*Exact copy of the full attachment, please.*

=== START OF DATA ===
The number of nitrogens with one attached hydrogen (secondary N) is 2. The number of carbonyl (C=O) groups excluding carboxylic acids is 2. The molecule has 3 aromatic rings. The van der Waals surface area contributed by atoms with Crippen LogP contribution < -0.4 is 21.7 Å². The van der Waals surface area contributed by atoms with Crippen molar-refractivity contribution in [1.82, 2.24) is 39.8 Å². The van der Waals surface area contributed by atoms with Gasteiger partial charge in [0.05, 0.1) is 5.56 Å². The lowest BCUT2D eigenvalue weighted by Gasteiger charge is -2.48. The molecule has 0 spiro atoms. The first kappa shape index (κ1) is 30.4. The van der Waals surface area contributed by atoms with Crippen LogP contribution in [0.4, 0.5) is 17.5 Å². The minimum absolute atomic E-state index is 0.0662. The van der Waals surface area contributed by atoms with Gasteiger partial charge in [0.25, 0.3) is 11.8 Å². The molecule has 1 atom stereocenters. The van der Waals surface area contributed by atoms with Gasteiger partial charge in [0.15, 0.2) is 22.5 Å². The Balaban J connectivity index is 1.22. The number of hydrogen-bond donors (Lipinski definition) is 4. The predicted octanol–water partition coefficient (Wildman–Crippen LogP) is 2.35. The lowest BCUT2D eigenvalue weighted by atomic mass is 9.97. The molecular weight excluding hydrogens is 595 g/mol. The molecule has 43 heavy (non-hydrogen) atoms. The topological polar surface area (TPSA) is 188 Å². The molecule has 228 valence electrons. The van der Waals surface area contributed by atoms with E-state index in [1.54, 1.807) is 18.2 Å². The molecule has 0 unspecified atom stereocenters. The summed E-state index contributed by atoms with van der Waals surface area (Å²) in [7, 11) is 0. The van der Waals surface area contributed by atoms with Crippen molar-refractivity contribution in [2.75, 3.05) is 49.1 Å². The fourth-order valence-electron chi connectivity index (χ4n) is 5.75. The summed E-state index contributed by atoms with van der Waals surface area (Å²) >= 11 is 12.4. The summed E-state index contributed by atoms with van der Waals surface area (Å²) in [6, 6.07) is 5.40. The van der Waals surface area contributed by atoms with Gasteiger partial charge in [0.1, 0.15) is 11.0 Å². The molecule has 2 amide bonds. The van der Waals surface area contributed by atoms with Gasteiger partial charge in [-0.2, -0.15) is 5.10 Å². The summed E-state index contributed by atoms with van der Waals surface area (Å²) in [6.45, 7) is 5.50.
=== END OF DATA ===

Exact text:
The number of nitrogens with one attached hydrogen (secondary N) is 2. The number of carbonyl (C=O) groups excluding carboxylic acids is 2. The molecule has 3 aromatic rings. The van der Waals surface area contributed by atoms with Crippen LogP contribution < -0.4 is 21.7 Å². The van der Waals surface area contributed by atoms with Crippen molar-refractivity contribution in [1.82, 2.24) is 39.8 Å². The van der Waals surface area contributed by atoms with Gasteiger partial charge in [0.05, 0.1) is 5.56 Å². The lowest BCUT2D eigenvalue weighted by Gasteiger charge is -2.48. The molecule has 0 spiro atoms. The first kappa shape index (κ1) is 30.4. The van der Waals surface area contributed by atoms with Crippen LogP contribution in [0.4, 0.5) is 17.5 Å². The minimum absolute atomic E-state index is 0.0662. The van der Waals surface area contributed by atoms with Gasteiger partial charge in [0.25, 0.3) is 11.8 Å². The molecule has 1 atom stereocenters. The van der Waals surface area contributed by atoms with Gasteiger partial charge in [0.15, 0.2) is 22.5 Å². The Balaban J connectivity index is 1.22. The number of hydrogen-bond donors (Lipinski definition) is 4. The predicted octanol–water partition coefficient (Wildman–Crippen LogP) is 2.35. The lowest BCUT2D eigenvalue weighted by atomic mass is 9.97. The molecular weight excluding hydrogens is 595 g/mol. The molecule has 43 heavy (non-hydrogen) atoms. The topological polar surface area (TPSA) is 188 Å². The molecule has 228 valence electrons. The van der Waals surface area contributed by atoms with E-state index in [1.54, 1.807) is 18.2 Å². The molecule has 0 unspecified atom stereocenters. The summed E-state index contributed by atoms with van der Waals surface area (Å²) in [7, 11) is 0. The van der Waals surface area contributed by atoms with Crippen molar-refractivity contribution in [2.75, 3.05) is 49.1 Å². The fourth-order valence-electron chi connectivity index (χ4n) is 5.75. The summed E-state index contributed by atoms with van der Waals surface area (Å²) >= 11 is 12.4. The summed E-state index contributed by atoms with van der Waals surface area (Å²) in [6, 6.07) is 5.40. The van der Waals surface area contributed by atoms with Gasteiger partial charge in [0.1, 0.15) is 11.0 Å². The molecule has 2 amide bonds. The van der Waals surface area contributed by atoms with Gasteiger partial charge in [-0.2, -0.15) is 5.10 Å². The summed E-state index contributed by atoms with van der Waals surface area (Å²) in [6.45, 7) is 5.50.